“If you wait until the weekend prior to the election to release your stink bomb, you’ve lost Coloradans,” said George Mason University associate professor Michael McDonald, an expert in election statistics. “If you’ve got the game-changer, you’ve got to do that soon.”
Offsetting that, however: Early voters tend to be die-hard partisans, whose faith in their candidate is less apt to be shaken, political researchers say. Independents and undecided voters are more likely to vote on Election Day or just before.
WHO ARE EARLY VOTERS?
Despite what you might have heard, early voters traditionally are more likely to be Republican.
Barack Obama’s successful push for early votes in 2008 created the impression of a Democratic phenomenon, and that idea’s been reinforced by court fights this year over changes to early voting rules in Democratic-leaning areas in Florida and Ohio.
But 2008 was an aberration, McDonald said. Obama’s beefed-up early mobilizing effort benefited from infectious enthusiasm among young people and black voters for his campaign.
Across the years, early birds tend to be older and better-educated and are more likely to be white than Election Day voters, he said, and they skew toward the GOP. About a third of voters cast their ballots early in 2008, and Romney’s efforts are likely to bump that up this year.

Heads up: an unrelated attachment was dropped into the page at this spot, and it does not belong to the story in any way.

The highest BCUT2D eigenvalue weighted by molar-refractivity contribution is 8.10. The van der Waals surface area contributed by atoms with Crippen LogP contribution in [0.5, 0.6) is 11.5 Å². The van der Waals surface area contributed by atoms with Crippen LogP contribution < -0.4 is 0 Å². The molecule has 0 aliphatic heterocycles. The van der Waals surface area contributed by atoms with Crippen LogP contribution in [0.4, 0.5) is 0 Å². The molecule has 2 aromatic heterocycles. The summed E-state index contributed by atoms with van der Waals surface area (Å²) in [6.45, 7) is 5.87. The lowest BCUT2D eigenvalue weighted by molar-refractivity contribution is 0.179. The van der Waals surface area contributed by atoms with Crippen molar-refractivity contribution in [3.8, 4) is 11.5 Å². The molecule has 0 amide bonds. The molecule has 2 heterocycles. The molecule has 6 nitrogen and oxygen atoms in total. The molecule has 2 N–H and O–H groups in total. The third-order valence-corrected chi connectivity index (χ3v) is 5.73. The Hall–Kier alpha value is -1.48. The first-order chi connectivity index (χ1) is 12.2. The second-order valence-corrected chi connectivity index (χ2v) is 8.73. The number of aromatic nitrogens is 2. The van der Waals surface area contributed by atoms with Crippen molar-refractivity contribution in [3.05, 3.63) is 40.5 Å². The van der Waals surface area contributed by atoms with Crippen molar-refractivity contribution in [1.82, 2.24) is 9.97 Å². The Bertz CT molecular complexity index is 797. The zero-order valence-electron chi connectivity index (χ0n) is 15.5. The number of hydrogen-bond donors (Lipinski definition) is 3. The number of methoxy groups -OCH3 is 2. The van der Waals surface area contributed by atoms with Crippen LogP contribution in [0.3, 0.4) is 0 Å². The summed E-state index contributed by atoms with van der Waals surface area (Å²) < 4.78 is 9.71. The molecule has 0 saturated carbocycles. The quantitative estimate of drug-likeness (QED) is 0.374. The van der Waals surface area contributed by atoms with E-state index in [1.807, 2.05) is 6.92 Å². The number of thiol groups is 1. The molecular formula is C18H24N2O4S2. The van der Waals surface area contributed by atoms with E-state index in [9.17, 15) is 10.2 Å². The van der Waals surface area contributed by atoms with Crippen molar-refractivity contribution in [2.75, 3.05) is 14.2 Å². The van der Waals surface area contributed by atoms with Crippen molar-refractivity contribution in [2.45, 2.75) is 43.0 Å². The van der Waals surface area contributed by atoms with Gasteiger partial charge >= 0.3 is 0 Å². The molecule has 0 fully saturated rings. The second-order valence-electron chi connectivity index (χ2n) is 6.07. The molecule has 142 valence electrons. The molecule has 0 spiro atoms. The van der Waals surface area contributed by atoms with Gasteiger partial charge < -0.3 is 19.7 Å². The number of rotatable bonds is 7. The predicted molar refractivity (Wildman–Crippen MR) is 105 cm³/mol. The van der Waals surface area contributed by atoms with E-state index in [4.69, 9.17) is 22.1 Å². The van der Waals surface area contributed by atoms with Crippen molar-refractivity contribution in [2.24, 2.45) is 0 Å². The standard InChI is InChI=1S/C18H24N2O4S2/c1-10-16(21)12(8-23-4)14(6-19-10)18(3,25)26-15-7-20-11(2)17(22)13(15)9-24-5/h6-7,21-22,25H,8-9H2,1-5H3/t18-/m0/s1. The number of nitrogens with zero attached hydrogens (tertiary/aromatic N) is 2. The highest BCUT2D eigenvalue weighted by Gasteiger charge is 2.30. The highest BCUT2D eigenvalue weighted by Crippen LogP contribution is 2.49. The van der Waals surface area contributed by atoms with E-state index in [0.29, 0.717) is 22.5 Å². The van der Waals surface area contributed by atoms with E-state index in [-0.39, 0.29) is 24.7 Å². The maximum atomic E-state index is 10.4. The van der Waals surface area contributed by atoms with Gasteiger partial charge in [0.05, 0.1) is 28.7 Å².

FAREWELL, ELECTION DAY?
Someday the notion of an Election Day may seem as quaint as giving a campaign speech from atop a tree stump. Maybe it’ll be Election Month or the six-week Voting Season.
McDonald thinks that would be OK.
“Voters like it. They like the convenience of it,” he said of early voting.
But Burden worries that something is being lost. States with tight limits on absentee voting have higher turnout rates than states with prolonged, wide-open voting seasons, he said.
That may be because in heavy early voting states, Election Day as a civic social event is disappearing.
“Before early voting took off, you could go into your workplace and see co-workers with ‘I voted’ stickers on their lapels. Media would be camped out at polling places. Your children’s school might be a polling place. That’s hard to miss,” Burden said. “That energy could push over the line people who are on the edge of voting.”
By CONNIE CASS